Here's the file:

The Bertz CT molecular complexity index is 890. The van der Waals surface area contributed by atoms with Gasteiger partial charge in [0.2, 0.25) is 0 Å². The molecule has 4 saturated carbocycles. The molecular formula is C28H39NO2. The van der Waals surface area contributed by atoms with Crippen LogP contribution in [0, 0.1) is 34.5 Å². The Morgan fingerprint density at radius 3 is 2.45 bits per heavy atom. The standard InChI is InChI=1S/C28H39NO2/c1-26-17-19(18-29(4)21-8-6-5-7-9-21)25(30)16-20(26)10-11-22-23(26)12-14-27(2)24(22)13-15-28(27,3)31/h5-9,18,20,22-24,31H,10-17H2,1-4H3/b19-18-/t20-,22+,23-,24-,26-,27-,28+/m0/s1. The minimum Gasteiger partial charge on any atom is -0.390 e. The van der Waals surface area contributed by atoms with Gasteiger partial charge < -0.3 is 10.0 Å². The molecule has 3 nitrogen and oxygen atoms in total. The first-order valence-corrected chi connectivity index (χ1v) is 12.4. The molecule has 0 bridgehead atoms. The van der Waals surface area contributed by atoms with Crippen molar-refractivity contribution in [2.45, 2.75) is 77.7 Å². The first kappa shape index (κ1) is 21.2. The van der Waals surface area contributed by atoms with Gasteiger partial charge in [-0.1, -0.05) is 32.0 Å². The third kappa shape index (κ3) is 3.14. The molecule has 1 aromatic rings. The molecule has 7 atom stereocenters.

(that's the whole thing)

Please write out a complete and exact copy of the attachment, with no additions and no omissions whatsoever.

The Bertz CT molecular complexity index is 890. The van der Waals surface area contributed by atoms with Gasteiger partial charge in [0.2, 0.25) is 0 Å². The molecule has 4 saturated carbocycles. The molecular formula is C28H39NO2. The van der Waals surface area contributed by atoms with Crippen LogP contribution in [0, 0.1) is 34.5 Å². The Morgan fingerprint density at radius 3 is 2.45 bits per heavy atom. The standard InChI is InChI=1S/C28H39NO2/c1-26-17-19(18-29(4)21-8-6-5-7-9-21)25(30)16-20(26)10-11-22-23(26)12-14-27(2)24(22)13-15-28(27,3)31/h5-9,18,20,22-24,31H,10-17H2,1-4H3/b19-18-/t20-,22+,23-,24-,26-,27-,28+/m0/s1. The minimum Gasteiger partial charge on any atom is -0.390 e. The van der Waals surface area contributed by atoms with Gasteiger partial charge < -0.3 is 10.0 Å². The molecule has 3 nitrogen and oxygen atoms in total. The first-order valence-corrected chi connectivity index (χ1v) is 12.4. The molecule has 0 bridgehead atoms. The van der Waals surface area contributed by atoms with Crippen molar-refractivity contribution in [2.45, 2.75) is 77.7 Å². The first kappa shape index (κ1) is 21.2. The van der Waals surface area contributed by atoms with Gasteiger partial charge in [-0.1, -0.05) is 32.0 Å². The third kappa shape index (κ3) is 3.14. The molecule has 1 aromatic rings. The molecule has 7 atom stereocenters.